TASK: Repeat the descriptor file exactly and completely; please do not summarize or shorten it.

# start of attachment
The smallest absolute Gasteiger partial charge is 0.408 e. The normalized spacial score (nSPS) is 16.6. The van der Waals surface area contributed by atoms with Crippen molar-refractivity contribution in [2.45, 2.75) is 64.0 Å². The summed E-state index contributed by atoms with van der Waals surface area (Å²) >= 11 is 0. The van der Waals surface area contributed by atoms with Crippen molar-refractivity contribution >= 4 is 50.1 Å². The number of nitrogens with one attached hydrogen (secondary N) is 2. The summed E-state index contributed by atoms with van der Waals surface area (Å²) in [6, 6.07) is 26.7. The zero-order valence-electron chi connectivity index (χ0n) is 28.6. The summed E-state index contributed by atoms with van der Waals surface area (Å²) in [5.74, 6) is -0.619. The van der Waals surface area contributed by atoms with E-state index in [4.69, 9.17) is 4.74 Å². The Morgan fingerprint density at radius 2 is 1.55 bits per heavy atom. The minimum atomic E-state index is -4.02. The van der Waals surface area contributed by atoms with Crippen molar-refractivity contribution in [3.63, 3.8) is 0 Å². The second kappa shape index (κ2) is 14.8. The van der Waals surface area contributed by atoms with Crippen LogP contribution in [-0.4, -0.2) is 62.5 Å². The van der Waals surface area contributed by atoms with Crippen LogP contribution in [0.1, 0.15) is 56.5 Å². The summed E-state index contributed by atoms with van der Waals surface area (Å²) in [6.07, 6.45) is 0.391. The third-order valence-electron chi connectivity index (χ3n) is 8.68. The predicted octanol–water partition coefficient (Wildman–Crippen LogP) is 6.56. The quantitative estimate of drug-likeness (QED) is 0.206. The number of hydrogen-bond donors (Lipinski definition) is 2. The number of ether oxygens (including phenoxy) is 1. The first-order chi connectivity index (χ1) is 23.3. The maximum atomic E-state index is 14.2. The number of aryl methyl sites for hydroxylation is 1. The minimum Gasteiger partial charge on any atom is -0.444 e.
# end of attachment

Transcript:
The smallest absolute Gasteiger partial charge is 0.408 e. The normalized spacial score (nSPS) is 16.6. The van der Waals surface area contributed by atoms with Crippen molar-refractivity contribution in [2.45, 2.75) is 64.0 Å². The summed E-state index contributed by atoms with van der Waals surface area (Å²) >= 11 is 0. The van der Waals surface area contributed by atoms with Crippen molar-refractivity contribution >= 4 is 50.1 Å². The number of nitrogens with one attached hydrogen (secondary N) is 2. The summed E-state index contributed by atoms with van der Waals surface area (Å²) in [6, 6.07) is 26.7. The zero-order valence-electron chi connectivity index (χ0n) is 28.6. The summed E-state index contributed by atoms with van der Waals surface area (Å²) in [5.74, 6) is -0.619. The van der Waals surface area contributed by atoms with E-state index in [4.69, 9.17) is 4.74 Å². The Morgan fingerprint density at radius 2 is 1.55 bits per heavy atom. The minimum atomic E-state index is -4.02. The van der Waals surface area contributed by atoms with Crippen molar-refractivity contribution in [3.63, 3.8) is 0 Å². The second kappa shape index (κ2) is 14.8. The van der Waals surface area contributed by atoms with Crippen LogP contribution in [-0.4, -0.2) is 62.5 Å². The van der Waals surface area contributed by atoms with Crippen LogP contribution in [0.1, 0.15) is 56.5 Å². The summed E-state index contributed by atoms with van der Waals surface area (Å²) in [6.07, 6.45) is 0.391. The third-order valence-electron chi connectivity index (χ3n) is 8.68. The predicted octanol–water partition coefficient (Wildman–Crippen LogP) is 6.56. The quantitative estimate of drug-likeness (QED) is 0.206. The number of hydrogen-bond donors (Lipinski definition) is 2. The number of ether oxygens (including phenoxy) is 1. The first-order chi connectivity index (χ1) is 23.3. The maximum atomic E-state index is 14.2. The number of aryl methyl sites for hydroxylation is 1. The minimum Gasteiger partial charge on any atom is -0.444 e.